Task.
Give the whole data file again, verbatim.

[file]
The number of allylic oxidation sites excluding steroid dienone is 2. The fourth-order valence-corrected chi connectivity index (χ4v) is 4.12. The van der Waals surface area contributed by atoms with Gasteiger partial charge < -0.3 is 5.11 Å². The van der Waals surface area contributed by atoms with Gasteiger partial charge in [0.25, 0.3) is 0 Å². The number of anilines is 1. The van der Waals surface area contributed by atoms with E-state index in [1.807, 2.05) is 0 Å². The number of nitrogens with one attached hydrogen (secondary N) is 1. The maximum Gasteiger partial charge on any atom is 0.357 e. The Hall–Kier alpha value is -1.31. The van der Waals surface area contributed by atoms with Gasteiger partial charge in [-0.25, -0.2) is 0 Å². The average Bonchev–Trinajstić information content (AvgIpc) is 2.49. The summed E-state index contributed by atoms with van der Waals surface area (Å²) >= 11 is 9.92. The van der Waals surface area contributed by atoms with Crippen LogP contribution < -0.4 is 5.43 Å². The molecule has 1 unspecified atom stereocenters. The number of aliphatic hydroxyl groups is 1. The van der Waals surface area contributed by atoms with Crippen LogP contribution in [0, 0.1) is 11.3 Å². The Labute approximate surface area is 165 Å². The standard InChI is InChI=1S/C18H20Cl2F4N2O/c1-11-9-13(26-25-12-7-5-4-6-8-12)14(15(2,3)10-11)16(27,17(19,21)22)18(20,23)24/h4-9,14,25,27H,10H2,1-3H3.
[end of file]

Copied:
The number of allylic oxidation sites excluding steroid dienone is 2. The fourth-order valence-corrected chi connectivity index (χ4v) is 4.12. The van der Waals surface area contributed by atoms with Gasteiger partial charge < -0.3 is 5.11 Å². The van der Waals surface area contributed by atoms with Gasteiger partial charge in [0.25, 0.3) is 0 Å². The number of anilines is 1. The van der Waals surface area contributed by atoms with E-state index in [1.807, 2.05) is 0 Å². The number of nitrogens with one attached hydrogen (secondary N) is 1. The maximum Gasteiger partial charge on any atom is 0.357 e. The Hall–Kier alpha value is -1.31. The van der Waals surface area contributed by atoms with Gasteiger partial charge in [-0.25, -0.2) is 0 Å². The average Bonchev–Trinajstić information content (AvgIpc) is 2.49. The summed E-state index contributed by atoms with van der Waals surface area (Å²) >= 11 is 9.92. The van der Waals surface area contributed by atoms with Crippen LogP contribution < -0.4 is 5.43 Å². The molecule has 1 unspecified atom stereocenters. The number of aliphatic hydroxyl groups is 1. The van der Waals surface area contributed by atoms with Crippen LogP contribution in [0, 0.1) is 11.3 Å². The Labute approximate surface area is 165 Å². The standard InChI is InChI=1S/C18H20Cl2F4N2O/c1-11-9-13(26-25-12-7-5-4-6-8-12)14(15(2,3)10-11)16(27,17(19,21)22)18(20,23)24/h4-9,14,25,27H,10H2,1-3H3.